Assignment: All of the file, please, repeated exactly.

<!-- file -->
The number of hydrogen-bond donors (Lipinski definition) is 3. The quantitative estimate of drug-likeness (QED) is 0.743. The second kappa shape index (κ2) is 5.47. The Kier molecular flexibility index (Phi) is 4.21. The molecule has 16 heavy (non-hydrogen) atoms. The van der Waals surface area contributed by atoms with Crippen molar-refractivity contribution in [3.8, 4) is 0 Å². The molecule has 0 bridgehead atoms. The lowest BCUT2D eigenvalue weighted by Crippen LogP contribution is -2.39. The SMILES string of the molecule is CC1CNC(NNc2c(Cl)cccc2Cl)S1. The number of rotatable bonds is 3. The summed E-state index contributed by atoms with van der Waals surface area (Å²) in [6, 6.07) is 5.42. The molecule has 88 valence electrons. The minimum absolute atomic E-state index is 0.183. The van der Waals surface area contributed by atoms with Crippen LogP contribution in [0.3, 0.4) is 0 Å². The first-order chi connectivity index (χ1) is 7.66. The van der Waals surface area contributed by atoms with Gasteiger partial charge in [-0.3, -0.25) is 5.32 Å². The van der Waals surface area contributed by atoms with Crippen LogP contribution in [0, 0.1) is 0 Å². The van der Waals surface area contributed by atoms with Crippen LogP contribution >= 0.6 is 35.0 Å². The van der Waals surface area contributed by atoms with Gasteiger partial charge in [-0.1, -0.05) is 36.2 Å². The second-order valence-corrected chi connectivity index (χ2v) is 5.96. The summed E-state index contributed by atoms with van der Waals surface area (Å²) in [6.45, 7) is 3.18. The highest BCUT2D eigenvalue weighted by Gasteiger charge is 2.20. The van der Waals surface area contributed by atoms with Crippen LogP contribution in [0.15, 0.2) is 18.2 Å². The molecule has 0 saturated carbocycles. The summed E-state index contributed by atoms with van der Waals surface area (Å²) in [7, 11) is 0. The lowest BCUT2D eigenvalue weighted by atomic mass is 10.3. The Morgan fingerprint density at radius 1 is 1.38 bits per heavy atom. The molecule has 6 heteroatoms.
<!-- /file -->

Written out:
The number of hydrogen-bond donors (Lipinski definition) is 3. The quantitative estimate of drug-likeness (QED) is 0.743. The second kappa shape index (κ2) is 5.47. The Kier molecular flexibility index (Phi) is 4.21. The molecule has 16 heavy (non-hydrogen) atoms. The van der Waals surface area contributed by atoms with Crippen molar-refractivity contribution in [3.8, 4) is 0 Å². The molecule has 0 bridgehead atoms. The lowest BCUT2D eigenvalue weighted by Crippen LogP contribution is -2.39. The SMILES string of the molecule is CC1CNC(NNc2c(Cl)cccc2Cl)S1. The number of rotatable bonds is 3. The summed E-state index contributed by atoms with van der Waals surface area (Å²) in [6, 6.07) is 5.42. The molecule has 88 valence electrons. The minimum absolute atomic E-state index is 0.183. The van der Waals surface area contributed by atoms with Crippen LogP contribution in [0.3, 0.4) is 0 Å². The first-order chi connectivity index (χ1) is 7.66. The van der Waals surface area contributed by atoms with Gasteiger partial charge in [-0.3, -0.25) is 5.32 Å². The van der Waals surface area contributed by atoms with Crippen LogP contribution in [0, 0.1) is 0 Å². The van der Waals surface area contributed by atoms with Crippen LogP contribution >= 0.6 is 35.0 Å². The van der Waals surface area contributed by atoms with Gasteiger partial charge in [-0.1, -0.05) is 36.2 Å². The second-order valence-corrected chi connectivity index (χ2v) is 5.96. The summed E-state index contributed by atoms with van der Waals surface area (Å²) in [6.45, 7) is 3.18. The highest BCUT2D eigenvalue weighted by Gasteiger charge is 2.20. The van der Waals surface area contributed by atoms with Crippen LogP contribution in [0.15, 0.2) is 18.2 Å². The molecule has 0 saturated carbocycles. The summed E-state index contributed by atoms with van der Waals surface area (Å²) in [7, 11) is 0. The lowest BCUT2D eigenvalue weighted by atomic mass is 10.3. The Morgan fingerprint density at radius 1 is 1.38 bits per heavy atom. The molecule has 6 heteroatoms.